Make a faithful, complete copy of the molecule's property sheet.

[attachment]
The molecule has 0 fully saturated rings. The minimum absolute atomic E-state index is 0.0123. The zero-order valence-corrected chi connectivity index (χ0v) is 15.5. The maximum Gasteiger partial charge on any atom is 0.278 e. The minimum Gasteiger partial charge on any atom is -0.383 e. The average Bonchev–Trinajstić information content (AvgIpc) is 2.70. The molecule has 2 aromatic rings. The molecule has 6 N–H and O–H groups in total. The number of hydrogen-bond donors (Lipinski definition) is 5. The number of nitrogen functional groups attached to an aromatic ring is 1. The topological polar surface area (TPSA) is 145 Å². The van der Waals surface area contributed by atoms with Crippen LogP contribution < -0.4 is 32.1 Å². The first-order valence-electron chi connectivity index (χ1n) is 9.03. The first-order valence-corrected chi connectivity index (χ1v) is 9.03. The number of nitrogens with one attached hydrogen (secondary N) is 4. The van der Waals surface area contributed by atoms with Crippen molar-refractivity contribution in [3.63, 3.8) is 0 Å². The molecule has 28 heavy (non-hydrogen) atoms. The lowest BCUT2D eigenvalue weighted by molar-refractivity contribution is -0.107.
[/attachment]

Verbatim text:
The molecule has 0 fully saturated rings. The minimum absolute atomic E-state index is 0.0123. The zero-order valence-corrected chi connectivity index (χ0v) is 15.5. The maximum Gasteiger partial charge on any atom is 0.278 e. The minimum Gasteiger partial charge on any atom is -0.383 e. The average Bonchev–Trinajstić information content (AvgIpc) is 2.70. The molecule has 2 aromatic rings. The molecule has 6 N–H and O–H groups in total. The number of hydrogen-bond donors (Lipinski definition) is 5. The number of nitrogen functional groups attached to an aromatic ring is 1. The topological polar surface area (TPSA) is 145 Å². The van der Waals surface area contributed by atoms with Crippen LogP contribution < -0.4 is 32.1 Å². The first-order valence-electron chi connectivity index (χ1n) is 9.03. The first-order valence-corrected chi connectivity index (χ1v) is 9.03. The number of nitrogens with one attached hydrogen (secondary N) is 4. The van der Waals surface area contributed by atoms with Crippen molar-refractivity contribution in [3.63, 3.8) is 0 Å². The molecule has 28 heavy (non-hydrogen) atoms. The lowest BCUT2D eigenvalue weighted by molar-refractivity contribution is -0.107.